May 10, 2018
by Jeanne Schuler
Creighton University's Philosophy Department
click here for photo and information about the writer

Thursday of the Sixth Week of Easter
Lectionary: 294

Acts 18:1-8
Psalms 98:1, 2-3AB, 3CD-4
John 16:16-20

Daily Easter Prayer

Celebrating Easter Home

For those celebrating the Feast of the Ascension today

Weekly Guide for Daily Prayer

Prayers by and for Mothers

Come Back to Life

“You will grieve, but your grief will become joy.” (John 16: 20)

“You who were lost have now been found.”  Paul rammed into the Spirit and his old convictions crumbled.  With God’s help, he was freed from deadly passions to embrace those he had persecuted with such zeal.  Paul was lost.  How did he turn from his old ways so quickly?  Did the words of Stephen, the first martyr, stir his heart?  When our eyes are opened, there is someone to thank.  Paul, the maker of tents, carried the Word of the Lord throughout Roman lands. He journeyed with companions and lodged with members of new Christian communities.  Some were hostile.  Others opened their doors.  The movement emerged as a religion where many, especially the poor, found welcome.

Jesus tried to prepare his followers for the days to come.  He will be gone and fear will grip them.  Still in his presence, they did not understand.  Hidden in locked rooms after the horror, they clutched his words and still did not understand.  Didn’t he promise: “I will not leave you orphans”?  But there they were.  Left behind.  Forgotten. 

Being left behind leaves a sting that is hard to forget.  We remember the emptiness, as a child, when our grandparent dies.  We remember how the car lights disappear down the street after being dropped off at college for the first time.  Some separations are harsh.  A child is left at the police station and then placed in an orphanage, never to see that family again.  The woman fleeing violence arrives at the border.  Officials take her child for months of separation.  Abandonment is a brush with death.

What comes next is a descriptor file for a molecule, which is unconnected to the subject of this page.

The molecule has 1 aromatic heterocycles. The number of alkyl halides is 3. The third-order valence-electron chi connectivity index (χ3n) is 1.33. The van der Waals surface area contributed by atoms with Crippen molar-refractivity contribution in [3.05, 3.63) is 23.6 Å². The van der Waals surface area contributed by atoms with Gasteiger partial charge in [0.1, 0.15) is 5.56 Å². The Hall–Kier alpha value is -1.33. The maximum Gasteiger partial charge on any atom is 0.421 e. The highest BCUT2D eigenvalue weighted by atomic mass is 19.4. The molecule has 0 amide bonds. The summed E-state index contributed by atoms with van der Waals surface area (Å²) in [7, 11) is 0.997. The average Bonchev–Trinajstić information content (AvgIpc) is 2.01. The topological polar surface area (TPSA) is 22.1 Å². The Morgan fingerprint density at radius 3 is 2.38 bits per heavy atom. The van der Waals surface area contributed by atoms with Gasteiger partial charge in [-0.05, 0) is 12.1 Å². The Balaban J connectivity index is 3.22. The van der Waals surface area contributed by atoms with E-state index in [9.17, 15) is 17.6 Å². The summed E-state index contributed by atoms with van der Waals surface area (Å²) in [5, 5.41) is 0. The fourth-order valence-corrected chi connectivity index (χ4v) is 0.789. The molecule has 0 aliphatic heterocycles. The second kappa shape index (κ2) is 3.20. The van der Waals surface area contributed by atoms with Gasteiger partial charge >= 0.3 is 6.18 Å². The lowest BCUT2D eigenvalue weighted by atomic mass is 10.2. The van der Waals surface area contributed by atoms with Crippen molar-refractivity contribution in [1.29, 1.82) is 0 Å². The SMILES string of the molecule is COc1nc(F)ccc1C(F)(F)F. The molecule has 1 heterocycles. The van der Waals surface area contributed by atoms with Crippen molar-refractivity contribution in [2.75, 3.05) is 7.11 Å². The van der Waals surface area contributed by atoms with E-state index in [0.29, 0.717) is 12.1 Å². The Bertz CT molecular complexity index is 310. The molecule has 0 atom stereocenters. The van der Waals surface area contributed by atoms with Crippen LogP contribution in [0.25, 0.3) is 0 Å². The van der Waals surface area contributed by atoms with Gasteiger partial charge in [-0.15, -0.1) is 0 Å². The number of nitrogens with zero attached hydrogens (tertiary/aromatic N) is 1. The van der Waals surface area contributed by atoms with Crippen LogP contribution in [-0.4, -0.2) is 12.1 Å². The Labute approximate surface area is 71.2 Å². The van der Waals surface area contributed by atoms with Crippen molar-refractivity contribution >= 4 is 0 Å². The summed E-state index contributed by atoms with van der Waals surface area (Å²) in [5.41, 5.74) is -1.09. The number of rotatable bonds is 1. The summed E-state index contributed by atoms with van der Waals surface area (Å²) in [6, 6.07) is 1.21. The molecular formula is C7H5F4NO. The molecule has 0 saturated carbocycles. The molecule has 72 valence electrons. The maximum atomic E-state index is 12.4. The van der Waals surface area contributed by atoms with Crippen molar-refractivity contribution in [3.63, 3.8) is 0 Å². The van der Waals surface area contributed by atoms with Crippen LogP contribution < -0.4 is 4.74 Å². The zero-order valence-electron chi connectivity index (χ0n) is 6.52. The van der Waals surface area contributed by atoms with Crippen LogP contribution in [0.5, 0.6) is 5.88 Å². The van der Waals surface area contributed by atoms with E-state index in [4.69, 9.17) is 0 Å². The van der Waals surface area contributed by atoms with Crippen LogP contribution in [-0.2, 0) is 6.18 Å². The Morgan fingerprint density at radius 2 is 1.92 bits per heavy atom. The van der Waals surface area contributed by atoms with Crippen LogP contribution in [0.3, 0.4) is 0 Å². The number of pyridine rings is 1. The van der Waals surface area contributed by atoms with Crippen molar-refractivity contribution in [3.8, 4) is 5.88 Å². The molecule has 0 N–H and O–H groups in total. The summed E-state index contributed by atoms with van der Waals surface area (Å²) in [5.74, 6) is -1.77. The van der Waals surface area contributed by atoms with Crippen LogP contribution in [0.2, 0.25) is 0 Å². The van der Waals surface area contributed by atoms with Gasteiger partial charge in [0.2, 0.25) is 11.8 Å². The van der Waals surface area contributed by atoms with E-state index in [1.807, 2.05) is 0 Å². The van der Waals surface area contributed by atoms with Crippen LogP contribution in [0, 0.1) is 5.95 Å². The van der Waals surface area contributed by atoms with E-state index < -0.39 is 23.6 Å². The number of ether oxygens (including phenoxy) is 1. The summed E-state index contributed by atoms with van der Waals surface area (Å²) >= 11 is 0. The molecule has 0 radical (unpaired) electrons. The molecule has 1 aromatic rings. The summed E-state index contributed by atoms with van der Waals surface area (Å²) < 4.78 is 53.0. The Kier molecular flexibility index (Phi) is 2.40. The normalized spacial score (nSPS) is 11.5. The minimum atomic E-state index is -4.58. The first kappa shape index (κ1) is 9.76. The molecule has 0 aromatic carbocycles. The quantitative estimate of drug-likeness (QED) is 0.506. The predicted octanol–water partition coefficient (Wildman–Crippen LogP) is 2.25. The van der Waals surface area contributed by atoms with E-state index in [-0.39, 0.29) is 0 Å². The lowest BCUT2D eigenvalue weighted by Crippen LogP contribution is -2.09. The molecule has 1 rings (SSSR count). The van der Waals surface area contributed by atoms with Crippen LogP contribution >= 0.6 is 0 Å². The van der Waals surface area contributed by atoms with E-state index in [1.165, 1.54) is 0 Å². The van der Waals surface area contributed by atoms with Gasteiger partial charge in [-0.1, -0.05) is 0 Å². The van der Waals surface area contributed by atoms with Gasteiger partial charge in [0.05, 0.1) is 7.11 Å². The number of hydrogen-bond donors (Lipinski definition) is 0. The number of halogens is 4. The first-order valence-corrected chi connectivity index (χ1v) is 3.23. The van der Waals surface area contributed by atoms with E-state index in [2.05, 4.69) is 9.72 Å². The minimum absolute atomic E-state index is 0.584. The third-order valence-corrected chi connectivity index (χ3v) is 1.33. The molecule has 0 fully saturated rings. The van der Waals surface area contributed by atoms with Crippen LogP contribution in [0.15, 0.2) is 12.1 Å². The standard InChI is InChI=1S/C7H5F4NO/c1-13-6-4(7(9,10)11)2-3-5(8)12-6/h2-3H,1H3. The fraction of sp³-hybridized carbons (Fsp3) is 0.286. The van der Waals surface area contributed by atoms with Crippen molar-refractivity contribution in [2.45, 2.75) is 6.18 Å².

When Jesus died, his followers grieved.  They too died.  But the story was not over.  What felt final was not the end.  “In a little while,” something stirred within.  God’s presence filled them in a new way.  Fear gave way to assurance and strength.  Jesus’ puzzling words became real: “I am in you and you are in me.”  Aroused by the Spirit, they returned to life and their new journey began.

For some, the emptiness seems final.  Does this hole have a bottom?  

God, send comfort into the darkness.  Let your many branches of love find us.

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